What Farmers Need To Understand About Climate Change

by Business Watch Team
Climate Change

In recent years, many countries across the world have witnessed reduced crop yields occasioned by the prevailing effects of climate change.

High temperatures and depressed rains are no longer a tale in many countries, especially in Africa where agriculture is highly dependent.

In Kenya for instance, agriculture contributes approximately 33 percent of the country’s Gross Domestic Product (GDP) and employs more than 40 percent of the total population and 70 percent of the rural population.

The sector is also the main driver of the non-agricultural economy including manufacturing, providing inputs and markets for non-agricultural operations such as building/construction, transportation, tourism, education, and other social services.

Despite the key role the sector plays, studies show that the sector is extremely vulnerable to climate change. This is currently being witnessed as farmers grapple with the effects of climate change in the form of increasing temperatures, extreme, weather events as well as invasive crops and pests.

As a result, millions of shillings have been lost due to reduced crop yields and livestock production.

Causes of Climate Change

According to a United Nations (UN) report, fossil fuels-coal, oil, and gas are the biggest contributors to climate change, accounting for over 75 percent of global greenhouse gas emissions and close to 90 percent of all carbon dioxide emissions.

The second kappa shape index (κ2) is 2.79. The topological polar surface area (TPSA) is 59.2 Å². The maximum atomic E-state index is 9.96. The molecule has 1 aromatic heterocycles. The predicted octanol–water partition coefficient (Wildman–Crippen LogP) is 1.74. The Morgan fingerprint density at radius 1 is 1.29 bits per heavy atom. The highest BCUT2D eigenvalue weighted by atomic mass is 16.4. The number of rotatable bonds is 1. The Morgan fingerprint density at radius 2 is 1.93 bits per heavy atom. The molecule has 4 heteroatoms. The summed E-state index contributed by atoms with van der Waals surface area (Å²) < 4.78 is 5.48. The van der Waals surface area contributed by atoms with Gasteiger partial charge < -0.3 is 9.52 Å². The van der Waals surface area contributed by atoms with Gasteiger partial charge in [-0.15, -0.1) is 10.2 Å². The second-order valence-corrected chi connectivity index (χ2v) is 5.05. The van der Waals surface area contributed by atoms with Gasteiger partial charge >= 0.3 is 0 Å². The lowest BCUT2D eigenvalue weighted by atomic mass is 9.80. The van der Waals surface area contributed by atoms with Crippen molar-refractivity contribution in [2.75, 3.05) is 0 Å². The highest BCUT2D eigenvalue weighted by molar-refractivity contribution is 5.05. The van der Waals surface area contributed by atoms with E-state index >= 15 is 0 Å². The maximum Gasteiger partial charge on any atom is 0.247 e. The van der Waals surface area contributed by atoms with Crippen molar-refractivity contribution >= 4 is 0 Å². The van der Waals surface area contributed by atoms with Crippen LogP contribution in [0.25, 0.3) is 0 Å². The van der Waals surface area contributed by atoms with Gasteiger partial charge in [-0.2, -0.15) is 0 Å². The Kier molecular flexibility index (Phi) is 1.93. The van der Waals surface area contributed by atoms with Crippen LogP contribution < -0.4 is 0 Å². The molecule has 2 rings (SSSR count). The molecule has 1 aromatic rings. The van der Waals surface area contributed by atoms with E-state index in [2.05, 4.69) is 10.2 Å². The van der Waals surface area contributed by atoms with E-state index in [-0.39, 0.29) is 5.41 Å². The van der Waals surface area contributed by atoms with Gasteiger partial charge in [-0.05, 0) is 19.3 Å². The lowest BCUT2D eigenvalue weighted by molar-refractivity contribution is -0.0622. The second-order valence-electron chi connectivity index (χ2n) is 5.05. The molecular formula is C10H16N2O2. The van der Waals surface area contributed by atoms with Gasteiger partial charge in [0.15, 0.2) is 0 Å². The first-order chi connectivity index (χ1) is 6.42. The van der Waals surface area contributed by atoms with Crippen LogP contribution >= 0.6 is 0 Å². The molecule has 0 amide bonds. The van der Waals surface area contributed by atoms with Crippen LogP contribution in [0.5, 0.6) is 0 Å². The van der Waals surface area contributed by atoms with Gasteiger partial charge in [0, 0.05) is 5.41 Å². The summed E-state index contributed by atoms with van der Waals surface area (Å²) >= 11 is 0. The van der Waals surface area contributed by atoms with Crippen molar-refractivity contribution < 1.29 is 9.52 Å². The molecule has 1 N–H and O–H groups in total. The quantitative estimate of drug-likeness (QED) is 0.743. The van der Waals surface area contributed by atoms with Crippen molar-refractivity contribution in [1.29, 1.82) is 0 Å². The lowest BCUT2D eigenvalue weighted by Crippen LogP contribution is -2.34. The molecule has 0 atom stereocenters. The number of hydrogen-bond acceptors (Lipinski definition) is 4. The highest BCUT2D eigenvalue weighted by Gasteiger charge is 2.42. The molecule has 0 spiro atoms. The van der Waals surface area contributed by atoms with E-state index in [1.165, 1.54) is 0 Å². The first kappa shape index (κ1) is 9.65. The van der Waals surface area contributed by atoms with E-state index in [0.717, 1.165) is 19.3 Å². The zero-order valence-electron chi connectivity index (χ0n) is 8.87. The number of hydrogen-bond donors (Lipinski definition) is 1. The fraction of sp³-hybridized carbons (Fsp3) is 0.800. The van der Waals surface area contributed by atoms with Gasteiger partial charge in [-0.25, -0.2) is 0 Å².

These emissions trap the sun’s heat leading to global warming which is a risk to human beings and other forms of life on Earth.

Even though agriculture is the top sector affected by climate change, it is also a player in climate shocks. A report by the World Bank indicates that the agricultural sector currently generates 19-29 percent of total Greenhouse Gas (GHG) emissions, warning that this could rise further if no action is taken. Moreover, 1/3 of food produced globally is either lost or wasted.

Increased Drought

Climate change is affecting water availability making it scarcer in many regions, especially in the Arid and Semi-arid areas (ASALs). These areas are the worst hit, with the country suffering a 70 percent drop in crop production.

Problems related to water scarcity and poor regeneration of pastures and limited water availability for livestock are expected to increase in these areas. Farmers will have no choice but to go the extra mile in protecting their livestock from death as a result of hunger.

This is as livestock deaths continue to rise in the country. The ministry of agriculture reported that 1.5 million livestock died between January and March this year, as a result of drought. Farmers lost 253,000 cattle, 43 camels, and 1.21 million goats and sheep with most cases reported being in arid and semi-arid areas where livestock farming is the economic mainstay. This includes Garissa, Turkana, Wajir, Marsabit, Mandera, Isiolo, and Tana river counties.